Principles and Experiences Using TEKs in Large Landscape Conservation - B

Friday, October 24, 2014: 1:25 PM-2:55 PM
Polaris B (Ronald Reagan Building and International Trade Center)
Indigenous peoples have considerable traditional ecological knowledges (TEKs) relevant to large landscape conservation. It is important to involve indigenous peoples in LCCs for several reasons: 1. Indigenous peoples have extensive knowledges and practices related to large landscape processes; 2. In the US, they often intersect with tribal trust resources protected by treaty rights; 3. Including TEKs ensures that indigenous cultural values and resources are included in planning and management; 4. Including TEKs ensures that cultural resources and values are not harmed by different alternatives. Indigenous peoples can work with scientists to co-produce knowledge that can address these landscape-scale issues. There are cultural differences in worldviews and cultural sensitivities that present challenges to the full and effective participation of indigenous peoples, and there is a need to address these challenges. These two linked sessions present a set of guidelines developed by an indigenous working group for braiding scientific and traditional ecological knowledges, and case studies from National Landscape Cooperative and other projects that address TEKs.  These linked sessions include seven presentations and a panel discussion at the end with all seven presenters and a discusison with the audience.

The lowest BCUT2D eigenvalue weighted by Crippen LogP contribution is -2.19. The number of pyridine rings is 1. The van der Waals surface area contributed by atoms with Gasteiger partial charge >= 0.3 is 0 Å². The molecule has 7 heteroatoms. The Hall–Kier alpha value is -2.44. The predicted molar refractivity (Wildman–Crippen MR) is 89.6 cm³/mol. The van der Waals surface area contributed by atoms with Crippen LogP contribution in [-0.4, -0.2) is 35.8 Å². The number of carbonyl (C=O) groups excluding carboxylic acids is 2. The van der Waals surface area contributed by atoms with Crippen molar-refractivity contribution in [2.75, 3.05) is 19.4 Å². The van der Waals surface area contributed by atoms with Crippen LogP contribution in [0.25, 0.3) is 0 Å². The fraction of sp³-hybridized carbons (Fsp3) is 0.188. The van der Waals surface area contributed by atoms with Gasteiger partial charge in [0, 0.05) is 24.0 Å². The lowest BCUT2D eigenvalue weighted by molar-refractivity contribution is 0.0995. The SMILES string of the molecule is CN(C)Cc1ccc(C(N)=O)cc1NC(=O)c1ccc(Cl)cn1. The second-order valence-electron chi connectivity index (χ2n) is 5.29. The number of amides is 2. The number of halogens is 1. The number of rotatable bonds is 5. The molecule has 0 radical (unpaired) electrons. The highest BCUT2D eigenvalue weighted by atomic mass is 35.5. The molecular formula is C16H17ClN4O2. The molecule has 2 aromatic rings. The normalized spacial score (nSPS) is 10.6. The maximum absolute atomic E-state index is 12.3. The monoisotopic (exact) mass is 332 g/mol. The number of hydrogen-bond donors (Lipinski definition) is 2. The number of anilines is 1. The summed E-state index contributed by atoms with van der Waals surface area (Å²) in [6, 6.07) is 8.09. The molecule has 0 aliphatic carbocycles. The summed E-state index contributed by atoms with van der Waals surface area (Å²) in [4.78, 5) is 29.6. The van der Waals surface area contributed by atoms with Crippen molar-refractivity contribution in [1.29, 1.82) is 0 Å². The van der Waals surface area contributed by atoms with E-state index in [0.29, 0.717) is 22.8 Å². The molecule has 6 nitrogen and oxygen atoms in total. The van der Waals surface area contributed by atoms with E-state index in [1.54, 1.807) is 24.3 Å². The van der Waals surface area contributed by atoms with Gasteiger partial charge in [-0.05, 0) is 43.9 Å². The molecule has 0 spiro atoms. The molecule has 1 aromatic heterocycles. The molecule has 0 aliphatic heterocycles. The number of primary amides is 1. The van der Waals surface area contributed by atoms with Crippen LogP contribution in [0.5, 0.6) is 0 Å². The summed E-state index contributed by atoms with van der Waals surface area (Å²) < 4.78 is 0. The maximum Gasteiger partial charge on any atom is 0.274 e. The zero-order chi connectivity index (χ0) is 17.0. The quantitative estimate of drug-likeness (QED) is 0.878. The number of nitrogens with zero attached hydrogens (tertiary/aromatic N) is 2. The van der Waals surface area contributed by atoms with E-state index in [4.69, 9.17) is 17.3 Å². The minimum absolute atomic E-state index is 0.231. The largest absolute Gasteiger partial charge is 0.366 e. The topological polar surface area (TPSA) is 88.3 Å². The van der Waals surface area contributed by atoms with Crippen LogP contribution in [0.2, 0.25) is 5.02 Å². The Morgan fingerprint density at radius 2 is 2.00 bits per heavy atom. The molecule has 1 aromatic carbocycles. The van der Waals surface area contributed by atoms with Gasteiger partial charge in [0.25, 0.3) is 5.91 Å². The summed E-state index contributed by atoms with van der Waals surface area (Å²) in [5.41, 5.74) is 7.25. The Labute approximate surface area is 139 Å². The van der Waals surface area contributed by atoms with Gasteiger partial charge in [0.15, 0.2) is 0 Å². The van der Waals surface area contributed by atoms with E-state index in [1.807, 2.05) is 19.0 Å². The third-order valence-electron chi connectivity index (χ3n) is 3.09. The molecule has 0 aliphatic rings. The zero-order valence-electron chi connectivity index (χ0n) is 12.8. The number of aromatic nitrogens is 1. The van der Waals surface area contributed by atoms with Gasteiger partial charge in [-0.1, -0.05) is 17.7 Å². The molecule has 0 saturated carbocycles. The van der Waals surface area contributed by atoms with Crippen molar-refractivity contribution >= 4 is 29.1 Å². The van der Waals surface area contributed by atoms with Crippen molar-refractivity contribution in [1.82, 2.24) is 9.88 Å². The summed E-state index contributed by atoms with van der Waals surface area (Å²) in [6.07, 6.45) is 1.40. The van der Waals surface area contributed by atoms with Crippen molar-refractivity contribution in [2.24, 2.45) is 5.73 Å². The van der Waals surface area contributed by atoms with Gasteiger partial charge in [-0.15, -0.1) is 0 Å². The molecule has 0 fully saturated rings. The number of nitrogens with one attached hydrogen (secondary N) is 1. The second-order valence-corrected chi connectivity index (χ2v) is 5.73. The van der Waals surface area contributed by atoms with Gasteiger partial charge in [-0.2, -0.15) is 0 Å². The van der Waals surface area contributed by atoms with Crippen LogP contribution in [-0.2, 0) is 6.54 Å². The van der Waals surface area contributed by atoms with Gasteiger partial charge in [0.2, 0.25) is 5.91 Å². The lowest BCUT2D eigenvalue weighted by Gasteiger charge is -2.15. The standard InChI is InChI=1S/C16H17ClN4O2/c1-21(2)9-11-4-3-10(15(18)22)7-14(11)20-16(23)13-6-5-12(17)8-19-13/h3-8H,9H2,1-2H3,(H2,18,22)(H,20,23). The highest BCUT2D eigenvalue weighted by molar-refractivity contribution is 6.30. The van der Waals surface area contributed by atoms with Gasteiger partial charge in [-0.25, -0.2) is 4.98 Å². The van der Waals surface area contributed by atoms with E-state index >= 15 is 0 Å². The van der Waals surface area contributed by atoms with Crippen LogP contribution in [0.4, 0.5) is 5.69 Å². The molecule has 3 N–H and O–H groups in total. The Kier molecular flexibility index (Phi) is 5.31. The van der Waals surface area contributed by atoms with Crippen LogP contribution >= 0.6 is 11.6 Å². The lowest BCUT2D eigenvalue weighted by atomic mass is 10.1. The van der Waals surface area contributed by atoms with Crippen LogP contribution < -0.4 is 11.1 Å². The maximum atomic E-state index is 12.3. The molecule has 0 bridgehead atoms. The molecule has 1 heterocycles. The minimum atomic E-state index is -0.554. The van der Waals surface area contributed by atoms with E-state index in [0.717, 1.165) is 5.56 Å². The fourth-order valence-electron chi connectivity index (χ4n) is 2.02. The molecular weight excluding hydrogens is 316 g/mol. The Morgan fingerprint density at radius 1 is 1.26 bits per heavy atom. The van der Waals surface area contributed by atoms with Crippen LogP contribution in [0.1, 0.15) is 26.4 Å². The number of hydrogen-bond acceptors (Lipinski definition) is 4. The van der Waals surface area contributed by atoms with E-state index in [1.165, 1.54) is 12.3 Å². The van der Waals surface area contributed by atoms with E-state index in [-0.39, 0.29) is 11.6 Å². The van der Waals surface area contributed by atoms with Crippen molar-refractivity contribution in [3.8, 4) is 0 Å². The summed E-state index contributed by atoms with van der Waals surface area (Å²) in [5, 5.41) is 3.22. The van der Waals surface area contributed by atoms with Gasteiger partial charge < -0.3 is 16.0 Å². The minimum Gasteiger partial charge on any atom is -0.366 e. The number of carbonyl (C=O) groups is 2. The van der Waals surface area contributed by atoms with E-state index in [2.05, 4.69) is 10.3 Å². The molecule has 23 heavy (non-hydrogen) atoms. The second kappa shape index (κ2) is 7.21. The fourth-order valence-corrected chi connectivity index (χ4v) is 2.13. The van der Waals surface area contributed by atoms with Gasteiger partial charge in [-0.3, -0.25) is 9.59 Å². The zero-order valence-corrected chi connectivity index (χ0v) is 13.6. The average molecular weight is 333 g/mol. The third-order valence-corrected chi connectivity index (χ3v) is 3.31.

Session Chair:
Mary Mahaffy
1:45 PM
SE Alaska Native Perceptions of Change
Linda Kruger, USFS, Pacific Northwest Research Station
2:05 PM
7 Principles of Indigenous Cooperative Stewardship
Kyle Whyte, Michigan State University
2:25 PM
Panel Discussion Using TEK in Large Landscape Conservation
Mary Mahaffy, North Pacific Landscape Conservation Cooperative
See more of: Dedicated Sessions